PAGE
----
Perhaps more interesting are the ancient pyramids built by the Egyptians and Meso-Americans. Muck seems to argue that both cultures acted as preservers of some kind of Atlantean legacy even thousands later in the post-apocalyptic reboot of civilization. Perhaps the pyramid shape was meant to recall Atlas and Atlantis’ great mountain. This is more convincing than the racial argument, but I still think it fairly weak. Both cultures built their structures thousands of years apart, and it seems they had different purposes in mind. Muck’s earlier arguments about climate, topography, and the gulf stream stand on much more solid footing. His analysis about the mapping of the ocean floor of the Atlantic indicates the possibility of an Atlantean like form still lying on the ocean floor.
As for the cataclysmic end, Muck has an answer for that as well. Plato’s description has Atlantis lying right around the mid-Atlantic ridge, a potentially volcanic region. The diagram below right shows the ridge shows the newest ocean floor crust in red:
Muck believes that a very large asteroid struck earth right around 9000 B.C., which matches remarkably with the chronology offered by Plato’s account. Here is one of a variety of articles on the subject, with impact dates ranging between 10,000 to 13,000 years ago. Some argue that this asteroid or comet struck the polar ice caps. Muck argues that it struck somewhere around the mid-Atlantic ridge. If Atlantis existed, and if a very large asteroid struck near the mid-atlantic ridge, you could easily have had a gigantically massive subterranean volcanic eruption that literally could have had Atlantis sink into the sea in a single night.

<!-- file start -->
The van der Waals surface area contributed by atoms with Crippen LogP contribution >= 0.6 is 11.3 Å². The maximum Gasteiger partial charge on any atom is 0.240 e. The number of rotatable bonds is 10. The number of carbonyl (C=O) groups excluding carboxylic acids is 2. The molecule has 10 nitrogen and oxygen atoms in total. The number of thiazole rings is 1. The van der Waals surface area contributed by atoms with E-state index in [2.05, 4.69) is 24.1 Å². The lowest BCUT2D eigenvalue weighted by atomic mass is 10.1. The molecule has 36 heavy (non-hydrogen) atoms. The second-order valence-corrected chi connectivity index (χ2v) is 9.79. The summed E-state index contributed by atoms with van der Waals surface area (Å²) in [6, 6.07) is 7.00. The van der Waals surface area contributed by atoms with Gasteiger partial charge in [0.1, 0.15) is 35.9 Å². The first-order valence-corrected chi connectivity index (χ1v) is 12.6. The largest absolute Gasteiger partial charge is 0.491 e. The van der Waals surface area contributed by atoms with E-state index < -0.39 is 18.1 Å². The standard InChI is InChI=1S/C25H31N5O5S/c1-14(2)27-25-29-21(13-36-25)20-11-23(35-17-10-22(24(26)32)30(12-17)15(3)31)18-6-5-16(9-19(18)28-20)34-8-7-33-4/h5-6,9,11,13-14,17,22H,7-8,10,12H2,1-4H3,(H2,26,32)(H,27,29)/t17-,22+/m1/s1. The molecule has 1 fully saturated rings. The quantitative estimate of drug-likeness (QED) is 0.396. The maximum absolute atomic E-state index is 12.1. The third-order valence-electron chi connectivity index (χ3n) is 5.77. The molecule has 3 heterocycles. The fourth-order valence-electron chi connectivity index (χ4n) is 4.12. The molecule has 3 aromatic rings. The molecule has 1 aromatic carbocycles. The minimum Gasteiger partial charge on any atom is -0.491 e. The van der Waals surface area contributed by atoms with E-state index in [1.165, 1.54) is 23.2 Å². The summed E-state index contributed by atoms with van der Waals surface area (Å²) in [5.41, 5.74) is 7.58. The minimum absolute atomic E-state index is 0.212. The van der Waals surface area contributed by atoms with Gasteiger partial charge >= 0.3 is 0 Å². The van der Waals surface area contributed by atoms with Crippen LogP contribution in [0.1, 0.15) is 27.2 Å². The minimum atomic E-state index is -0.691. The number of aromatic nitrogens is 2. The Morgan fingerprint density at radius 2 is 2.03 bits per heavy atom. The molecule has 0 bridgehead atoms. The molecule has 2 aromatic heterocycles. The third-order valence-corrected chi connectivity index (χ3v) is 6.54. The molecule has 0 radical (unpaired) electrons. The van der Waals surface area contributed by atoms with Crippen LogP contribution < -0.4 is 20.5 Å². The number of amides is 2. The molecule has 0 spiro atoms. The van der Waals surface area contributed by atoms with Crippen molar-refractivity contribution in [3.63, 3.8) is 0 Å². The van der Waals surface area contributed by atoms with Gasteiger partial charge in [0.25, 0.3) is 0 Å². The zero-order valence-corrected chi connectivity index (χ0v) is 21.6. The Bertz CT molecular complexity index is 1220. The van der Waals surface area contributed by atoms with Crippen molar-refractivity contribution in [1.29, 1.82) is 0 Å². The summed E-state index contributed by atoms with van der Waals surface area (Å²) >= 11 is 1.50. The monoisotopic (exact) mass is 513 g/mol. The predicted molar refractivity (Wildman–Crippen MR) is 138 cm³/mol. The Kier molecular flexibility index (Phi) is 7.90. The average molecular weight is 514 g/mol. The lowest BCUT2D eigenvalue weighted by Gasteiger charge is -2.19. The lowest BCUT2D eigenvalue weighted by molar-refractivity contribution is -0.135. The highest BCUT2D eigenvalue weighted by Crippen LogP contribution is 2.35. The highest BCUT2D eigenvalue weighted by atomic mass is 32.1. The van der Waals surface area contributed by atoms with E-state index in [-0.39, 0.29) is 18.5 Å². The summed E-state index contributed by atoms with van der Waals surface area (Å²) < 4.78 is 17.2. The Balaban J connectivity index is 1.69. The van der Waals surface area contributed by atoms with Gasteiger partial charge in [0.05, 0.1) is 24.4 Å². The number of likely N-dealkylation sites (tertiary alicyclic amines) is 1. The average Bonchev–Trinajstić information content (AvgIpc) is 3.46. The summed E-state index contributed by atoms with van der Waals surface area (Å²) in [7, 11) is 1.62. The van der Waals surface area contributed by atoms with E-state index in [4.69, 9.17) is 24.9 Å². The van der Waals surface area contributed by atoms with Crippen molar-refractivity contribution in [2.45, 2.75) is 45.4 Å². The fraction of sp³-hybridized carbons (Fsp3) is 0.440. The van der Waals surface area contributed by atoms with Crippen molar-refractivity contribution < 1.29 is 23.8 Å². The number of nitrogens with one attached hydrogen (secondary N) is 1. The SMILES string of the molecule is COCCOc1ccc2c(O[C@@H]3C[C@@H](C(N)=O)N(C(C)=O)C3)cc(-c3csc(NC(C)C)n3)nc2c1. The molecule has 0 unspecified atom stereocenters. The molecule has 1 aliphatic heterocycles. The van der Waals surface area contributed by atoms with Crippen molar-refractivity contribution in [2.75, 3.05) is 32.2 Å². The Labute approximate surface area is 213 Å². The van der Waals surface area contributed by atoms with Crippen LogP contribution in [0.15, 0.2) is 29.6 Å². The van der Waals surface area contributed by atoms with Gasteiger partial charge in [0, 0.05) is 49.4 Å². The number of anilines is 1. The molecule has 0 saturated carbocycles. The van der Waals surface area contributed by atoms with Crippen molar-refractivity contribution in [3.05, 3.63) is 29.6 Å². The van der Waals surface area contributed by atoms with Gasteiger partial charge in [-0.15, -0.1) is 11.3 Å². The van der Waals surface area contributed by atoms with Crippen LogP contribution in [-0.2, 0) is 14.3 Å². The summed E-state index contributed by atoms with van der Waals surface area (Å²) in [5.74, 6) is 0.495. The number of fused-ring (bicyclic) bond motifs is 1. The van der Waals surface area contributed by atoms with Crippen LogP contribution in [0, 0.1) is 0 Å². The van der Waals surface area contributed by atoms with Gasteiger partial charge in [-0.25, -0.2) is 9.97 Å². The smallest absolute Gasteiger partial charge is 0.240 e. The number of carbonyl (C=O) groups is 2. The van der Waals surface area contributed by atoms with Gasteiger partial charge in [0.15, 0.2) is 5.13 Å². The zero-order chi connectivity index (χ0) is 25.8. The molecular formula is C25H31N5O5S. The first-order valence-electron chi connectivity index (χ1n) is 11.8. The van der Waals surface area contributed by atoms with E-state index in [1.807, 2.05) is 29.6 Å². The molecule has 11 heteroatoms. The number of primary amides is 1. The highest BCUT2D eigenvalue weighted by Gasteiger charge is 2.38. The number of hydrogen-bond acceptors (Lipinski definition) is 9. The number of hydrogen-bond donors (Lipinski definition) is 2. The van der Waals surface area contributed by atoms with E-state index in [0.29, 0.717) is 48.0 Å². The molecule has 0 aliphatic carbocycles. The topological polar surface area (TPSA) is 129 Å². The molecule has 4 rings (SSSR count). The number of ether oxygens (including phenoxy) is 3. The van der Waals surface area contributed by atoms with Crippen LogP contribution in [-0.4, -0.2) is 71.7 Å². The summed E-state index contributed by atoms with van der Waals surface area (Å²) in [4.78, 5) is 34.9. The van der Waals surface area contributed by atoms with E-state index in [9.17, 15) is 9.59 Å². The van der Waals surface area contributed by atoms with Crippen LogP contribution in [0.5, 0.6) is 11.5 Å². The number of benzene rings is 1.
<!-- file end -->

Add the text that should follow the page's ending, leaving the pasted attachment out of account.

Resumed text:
Muck doesn’t need the asteroid to hit the mid-Atlantic ridge necessarily. If it did strike the polar ice-caps, it would have caused the destruction of Atlantis in a global deluge not overnight, but within a week or so at the most.
I have left out a great deal of technical information Muck includes, and must content myself with a general summary.
Muck knows he cannot absolutely prove his case one way or another.
I am a big fan of Jonathan Haidt’s work with Heterodox Academy, which encourages more ideological diversity on campus. Haidt readily acknowledges his liberal beliefs–he has never voted Republican–but even he agrees that the situation has gotten dangerously imbalanced in many departments across many campuses. He has discovered some interesting links, not surprisingly, between religious belief, psychological temperament, and political affiliations. You can take various fun tests at his link here.
Just as political leanings often come from moral and religious beliefs, I think what one thinks of Muck’s book will depend on a variety of factors that go a bit deeper than the evidence itself.
If you look to disagree with Muck, most likely . . .
- You are a committed ‘gradualist’ in all things geological
- You are strictly scientific in deciding about the past and would hardly value Plato’s account as evidence of any kind.